The Best Chef Tips For What To Do With In-Season Bell Peppers | T

Chef tips for treating those beautiful peppers right

In a world obsessed with Sriracha, the bell pepper's nonexistent burn may not seem that interesting. But few other vegetables can be smoked, stuffed or sun-dried with such beautiful results. Their crisp and juicy flesh makes peppers perfect for snacking on their own or dicing raw into a salad, but their fresh flavor is good for so much more, too.

First, a few words about the range of colors: Green ones are harvested before they're fully ripe, so they have a slightly bitter taste, while red, yellow and orange varieties are sweeter and more fruity.

When perusing peppers, make sure they feel firm and their skin is taut. They'll keep in the crisper drawer for about a week, wrapped in a damp paper towel to make sure they don't lose moisture.

We talked to three chefs to find out how they take advantage of these glorious capsicums.

Infused: Bell peppers are an ideal candidate for vodka infusions thanks to their light, herbal flavor. Phillip Beaupre, bartender at The Cellar at Beecher's Cheese in New York City suggests muddling both bell peppers and cucumbers into vodka to release their vibrant flavors. "We add some simple syrup (equal parts sugar to water) and fresh lemons, then just let it sit for a few days," he says. Serve with soda water over ice for a simple, refreshing cocktail.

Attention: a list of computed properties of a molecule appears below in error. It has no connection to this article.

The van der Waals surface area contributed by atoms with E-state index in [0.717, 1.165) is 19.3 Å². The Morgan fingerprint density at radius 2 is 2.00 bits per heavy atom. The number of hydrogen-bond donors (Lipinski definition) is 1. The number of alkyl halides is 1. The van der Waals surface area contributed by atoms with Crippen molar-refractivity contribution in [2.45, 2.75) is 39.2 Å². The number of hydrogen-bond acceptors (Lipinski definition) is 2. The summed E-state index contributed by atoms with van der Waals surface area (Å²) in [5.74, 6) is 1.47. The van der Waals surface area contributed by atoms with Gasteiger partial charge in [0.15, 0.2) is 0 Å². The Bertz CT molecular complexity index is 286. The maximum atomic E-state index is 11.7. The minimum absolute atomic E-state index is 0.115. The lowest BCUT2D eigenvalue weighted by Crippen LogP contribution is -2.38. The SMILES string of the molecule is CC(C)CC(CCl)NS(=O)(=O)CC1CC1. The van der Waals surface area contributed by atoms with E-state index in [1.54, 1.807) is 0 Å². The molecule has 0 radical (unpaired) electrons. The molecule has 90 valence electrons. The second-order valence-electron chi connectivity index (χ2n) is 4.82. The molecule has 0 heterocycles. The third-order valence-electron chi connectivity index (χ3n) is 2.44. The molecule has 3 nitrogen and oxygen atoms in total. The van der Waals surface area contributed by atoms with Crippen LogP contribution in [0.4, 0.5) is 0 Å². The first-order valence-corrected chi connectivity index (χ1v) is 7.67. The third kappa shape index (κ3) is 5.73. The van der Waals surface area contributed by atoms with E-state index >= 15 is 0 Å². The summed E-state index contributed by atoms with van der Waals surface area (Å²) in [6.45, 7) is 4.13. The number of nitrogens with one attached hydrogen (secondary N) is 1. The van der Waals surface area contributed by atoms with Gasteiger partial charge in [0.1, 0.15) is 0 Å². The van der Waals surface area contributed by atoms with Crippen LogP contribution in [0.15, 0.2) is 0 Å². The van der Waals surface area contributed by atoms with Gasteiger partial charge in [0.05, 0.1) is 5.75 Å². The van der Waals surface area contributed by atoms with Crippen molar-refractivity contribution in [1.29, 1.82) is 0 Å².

Coal-Roasted: Roasting is an easy way to coax big flavor from bell peppers, but Jake Bickelhaupt of 42 Grams in Chicago adds a smoky twist by roasting them on right on charcoal. He suggests covering them with hot hardwood charcoal and cooking until they're blistered all the way around, then puréeing the peppers with lemon juice to make a sauce that plays well with fish and poultry. (Throw some shallots on the coals while you're at it, too.) Chef David Bazirgan of Dirty Habit in San Francisco roasts his peppers in a similar way, blending them with olive oil and sherry vinegar to make a topping for seared scallops with creamed corn.

Sweet and Sour: To showcase the beautiful colors and highlight the natural sweetness of the vegetable, borrow this recipe for sweet-and-sour peppers with fresh basil from Evan and Sarah Rich of Rich Table in San Francisco. It's a kinder, gentler take on Italian agrodolce that we want to slather on toast all year long.